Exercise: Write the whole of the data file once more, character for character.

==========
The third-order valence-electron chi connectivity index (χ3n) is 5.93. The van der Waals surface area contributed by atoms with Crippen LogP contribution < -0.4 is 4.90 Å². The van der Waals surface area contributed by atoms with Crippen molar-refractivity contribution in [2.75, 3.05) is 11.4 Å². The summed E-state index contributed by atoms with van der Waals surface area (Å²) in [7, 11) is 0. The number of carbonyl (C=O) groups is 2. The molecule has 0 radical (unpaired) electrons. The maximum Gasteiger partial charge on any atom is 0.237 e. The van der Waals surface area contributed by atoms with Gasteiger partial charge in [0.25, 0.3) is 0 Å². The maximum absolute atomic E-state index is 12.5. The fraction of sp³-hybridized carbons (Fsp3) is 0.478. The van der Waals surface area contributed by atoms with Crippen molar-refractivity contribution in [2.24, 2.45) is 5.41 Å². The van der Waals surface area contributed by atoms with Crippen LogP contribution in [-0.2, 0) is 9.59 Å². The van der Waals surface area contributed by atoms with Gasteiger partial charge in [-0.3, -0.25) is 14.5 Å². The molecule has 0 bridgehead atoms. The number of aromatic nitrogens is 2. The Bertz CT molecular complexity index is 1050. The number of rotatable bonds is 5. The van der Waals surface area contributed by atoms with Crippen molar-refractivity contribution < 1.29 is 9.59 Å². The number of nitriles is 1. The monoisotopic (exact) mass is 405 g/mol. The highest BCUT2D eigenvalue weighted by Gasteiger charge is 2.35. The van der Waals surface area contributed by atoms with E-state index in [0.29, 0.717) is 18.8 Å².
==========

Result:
The third-order valence-electron chi connectivity index (χ3n) is 5.93. The van der Waals surface area contributed by atoms with Crippen LogP contribution < -0.4 is 4.90 Å². The van der Waals surface area contributed by atoms with Crippen molar-refractivity contribution in [2.75, 3.05) is 11.4 Å². The summed E-state index contributed by atoms with van der Waals surface area (Å²) in [7, 11) is 0. The number of carbonyl (C=O) groups is 2. The molecule has 0 radical (unpaired) electrons. The maximum Gasteiger partial charge on any atom is 0.237 e. The van der Waals surface area contributed by atoms with Gasteiger partial charge in [0.25, 0.3) is 0 Å². The maximum absolute atomic E-state index is 12.5. The fraction of sp³-hybridized carbons (Fsp3) is 0.478. The van der Waals surface area contributed by atoms with Crippen molar-refractivity contribution in [2.24, 2.45) is 5.41 Å². The van der Waals surface area contributed by atoms with Crippen LogP contribution in [-0.2, 0) is 9.59 Å². The van der Waals surface area contributed by atoms with Gasteiger partial charge in [-0.3, -0.25) is 14.5 Å². The molecule has 0 bridgehead atoms. The number of aromatic nitrogens is 2. The Bertz CT molecular complexity index is 1050. The number of rotatable bonds is 5. The van der Waals surface area contributed by atoms with Crippen molar-refractivity contribution < 1.29 is 9.59 Å². The number of nitriles is 1. The monoisotopic (exact) mass is 405 g/mol. The highest BCUT2D eigenvalue weighted by Gasteiger charge is 2.35. The van der Waals surface area contributed by atoms with E-state index in [0.29, 0.717) is 18.8 Å².